Devon Energy Corp. agreed to sell 30% of its interest in about 650,000 net acres in the oil-rich Cline and Midland-Wolfcamp Shales in West Texas to Japan's Sumitomo Corp. in a deal valued at about $1.4 billion.
The Oklahoma City exploration-and-production company also reported a drop in second-quarter earnings that reflected a year-earlier gain of $2.5 billion from the sale of assets in Brazil and lower-than-forecast profits resulting from production outages and weak natural gas prices in the latest quarter.
The joint-venture deal with Sumitomo is Devon's latest with a major international investor. In January, Sinopec International Petroleum Exploration & Production Corp. agreed to pay Devon $2.2 billion for a one-third interest in five alternative shale plays.
Sumitomo will pay $340 million when the deal closes, expected in the third quarter, and commit an additional $1.025 billion toward funding the joint venture's drilling, covering 70% of Devon's capital requirements. As a result Sumitomo would cover about 79% of overall drilling and completion costs during the so-called drilling carry period, in which Devon's partner will carry most of the drilling costs. That period is expected to conclude by mid-2104.
Devon will serve as the operator of the project and be responsible for marketing.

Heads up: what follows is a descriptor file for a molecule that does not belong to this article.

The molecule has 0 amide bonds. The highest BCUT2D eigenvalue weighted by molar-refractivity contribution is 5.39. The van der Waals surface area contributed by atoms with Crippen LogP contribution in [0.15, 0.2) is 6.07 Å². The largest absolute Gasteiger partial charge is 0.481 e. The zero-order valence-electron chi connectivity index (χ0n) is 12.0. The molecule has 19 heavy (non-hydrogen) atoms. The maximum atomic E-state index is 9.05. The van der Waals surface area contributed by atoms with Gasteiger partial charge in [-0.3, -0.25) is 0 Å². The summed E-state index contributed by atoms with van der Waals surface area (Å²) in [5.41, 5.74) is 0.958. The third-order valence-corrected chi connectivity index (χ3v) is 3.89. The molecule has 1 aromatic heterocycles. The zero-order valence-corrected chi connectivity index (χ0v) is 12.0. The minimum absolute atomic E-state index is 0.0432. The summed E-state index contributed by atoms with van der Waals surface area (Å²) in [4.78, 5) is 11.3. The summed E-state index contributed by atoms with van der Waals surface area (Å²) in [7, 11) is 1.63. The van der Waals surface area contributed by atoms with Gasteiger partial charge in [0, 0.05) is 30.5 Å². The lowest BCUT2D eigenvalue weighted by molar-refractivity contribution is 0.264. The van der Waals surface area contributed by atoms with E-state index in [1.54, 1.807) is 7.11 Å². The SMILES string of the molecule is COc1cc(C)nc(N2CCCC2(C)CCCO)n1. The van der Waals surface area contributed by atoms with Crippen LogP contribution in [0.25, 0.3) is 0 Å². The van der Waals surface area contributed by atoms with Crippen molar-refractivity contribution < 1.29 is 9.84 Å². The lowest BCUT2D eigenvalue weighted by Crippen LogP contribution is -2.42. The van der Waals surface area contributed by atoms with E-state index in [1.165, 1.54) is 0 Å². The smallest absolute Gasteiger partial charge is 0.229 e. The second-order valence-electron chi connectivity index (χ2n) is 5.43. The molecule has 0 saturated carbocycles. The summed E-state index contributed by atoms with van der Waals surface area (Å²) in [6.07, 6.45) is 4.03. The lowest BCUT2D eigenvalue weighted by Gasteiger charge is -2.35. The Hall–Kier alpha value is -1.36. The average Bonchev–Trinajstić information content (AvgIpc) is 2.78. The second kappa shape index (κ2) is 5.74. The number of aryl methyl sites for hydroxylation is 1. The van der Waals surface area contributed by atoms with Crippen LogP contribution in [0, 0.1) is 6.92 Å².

Analysts with Tudor, Pickering, Holt & Co. said that the deal had a "nice price tag," and that even though it reduced Devon's potential gains from the emerging area, it also completely eliminated its capital-expenditures funding gap for the second half of 2012 and 2013.
A number of energy producers, including Devon, have been reducing their natural-gas production and focusing more on natural-gas liquids and crude projects. Devon's oil production rose 26% at 149,000 barrels per day, mostly on growth from its Jackfish projects in Canada and from the Permian Basin. Chief Executive John Richels said during an earnings call that oil production will grow 20% by year's end, and amount to about 40% of the company's total output.
On Wednesday the company unveiled a large position in the emerging Mississippi Lime shale, an oil-rich formation underlying Oklahoma, Kansas and Nebraska. Devon said it added 400,000 net acres in the area, and its position there now totals 545,000 acres.
"This is a position that can truly move the needle for a company of Devon's size," said Devon's head of exploration, David Hager.
For the latest quarter, Devon reported a profit of $477 million, or $1.18 a share, down from $2.74 billion, or $6.48 a share, a year earlier. Excluding derivatives impacts, adjusted earnings were at 55 cents a share. Revenue decreased 21% to $2.56 billion. Analysts polled by Thomson Reuters most recently projected earnings of 81 cents on revenue of $2.38 billion.
The big miss drove shares down 3.74% to $56.91. It was due to weak prices Devon obtained for its natural gas and natural gas liquids production, and for disruptions that curtailed about 16,000 barrels a day of oil equivalent of the company's output during the second quarter. Devon remains on track to meeting its annual production guidance, although its output is trending towards the low end of the predicted range of 253 million to 257 million barrels of our equivalent, Mr. Richels said.
Lower realized prices for oil, natural-gas liquids and natural-gas offset the production increases in the latest quarter.
Total production averaged 679,000 barrels of oil equivalent per day, in line with expectations.
Copyright (c) 2012 Dow Jones & Company, Inc.
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